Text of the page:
Wednesday, November 16, 2011

Aids and Orphans in Swaziland - Government does Nothing


"Swaziland's government has failed to pay more than $10m (£6.3m) in grants to Aids orphans because of its financial crisis, an IMF official has said."

Swaziland has the world's highest HIV/Aids rate (26% of its adult population is infected), leaving some 69,000 orphans. Despite this staggering and heart-wrenching reality, the Swaziland Government claims that it cannot do anything to help the situation. Officials in the Government explain that the global financial crisis has hit Swaziland especially hard, forcing the cutting of many (needed) social programs. Mr Mongardini, the leader of the IMF team that visited Swaziland, told the BBC that the government had "owed" $10m in grants to orphans and $4m to elderly people since September. Many are very skeptical of Swaziland not having enough money to pay for these much needed social programs, explaining that "lavish spending by King Mswati III and his 13 wives has worsened the crisis."

This is overall a very disturbing and depressing situation. Why is the Swaziland Government sitting and watching its citizens suffer like this? Clearly, the leaders in the Swaziland Government do not care about its people enough to try to help fix this awful situation. As bad as the financial crisis is, a Government should never choose conserving money rather than helping its citizens. A Government that does not care about its citizens is worthless and unjust - I think that a power shift (i.e. revolution) is much needed!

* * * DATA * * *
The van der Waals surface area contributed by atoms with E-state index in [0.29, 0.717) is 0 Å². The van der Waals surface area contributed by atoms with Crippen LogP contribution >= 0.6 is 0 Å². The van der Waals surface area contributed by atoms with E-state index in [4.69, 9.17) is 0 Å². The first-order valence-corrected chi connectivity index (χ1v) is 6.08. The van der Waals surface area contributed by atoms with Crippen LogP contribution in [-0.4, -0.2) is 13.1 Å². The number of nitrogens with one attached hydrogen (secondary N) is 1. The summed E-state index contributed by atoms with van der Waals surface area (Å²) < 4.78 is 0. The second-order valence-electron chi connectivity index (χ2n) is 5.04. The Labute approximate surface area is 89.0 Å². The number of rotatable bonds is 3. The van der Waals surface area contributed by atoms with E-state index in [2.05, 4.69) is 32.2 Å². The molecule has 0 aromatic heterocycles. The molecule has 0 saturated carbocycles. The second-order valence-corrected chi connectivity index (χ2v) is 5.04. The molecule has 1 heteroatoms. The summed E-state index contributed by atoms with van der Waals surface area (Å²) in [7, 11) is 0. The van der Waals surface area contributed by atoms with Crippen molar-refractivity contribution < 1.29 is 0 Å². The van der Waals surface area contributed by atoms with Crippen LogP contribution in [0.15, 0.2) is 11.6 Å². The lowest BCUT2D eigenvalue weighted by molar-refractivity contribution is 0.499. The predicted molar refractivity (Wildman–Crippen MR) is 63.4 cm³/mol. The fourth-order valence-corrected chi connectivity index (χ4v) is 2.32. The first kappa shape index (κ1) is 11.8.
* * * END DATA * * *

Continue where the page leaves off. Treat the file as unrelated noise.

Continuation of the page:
1 comment:

Andrew B. said...

Ah revolution....yes, perhaps that would be a good thing for Swaziland, although more likely it would just plunge yet another unstable African nation into decades of civil war.

A more interesting question may be: Should the West get involved? People are dying! So let's roll in with our Apache helicopters and Navy Seals and take out the king and his retinue, right? If we didn't, it'd be like saying that those orphans lives aren't worth as much as Western lives: after all, we would never allow such a situation to happen in the US, or Bosnia.

But I think most of us would agree that for the West to get involved in regime change would be a really bad idea. Thus, we must figure out why all our rhetoric on human rights does not match our actions. I think the answer, that human rights are realistically just not as important as we say there are, is a bit scary but probably the truth. More important concerns such as national sovereignty almost always end up trumping human rights in the end.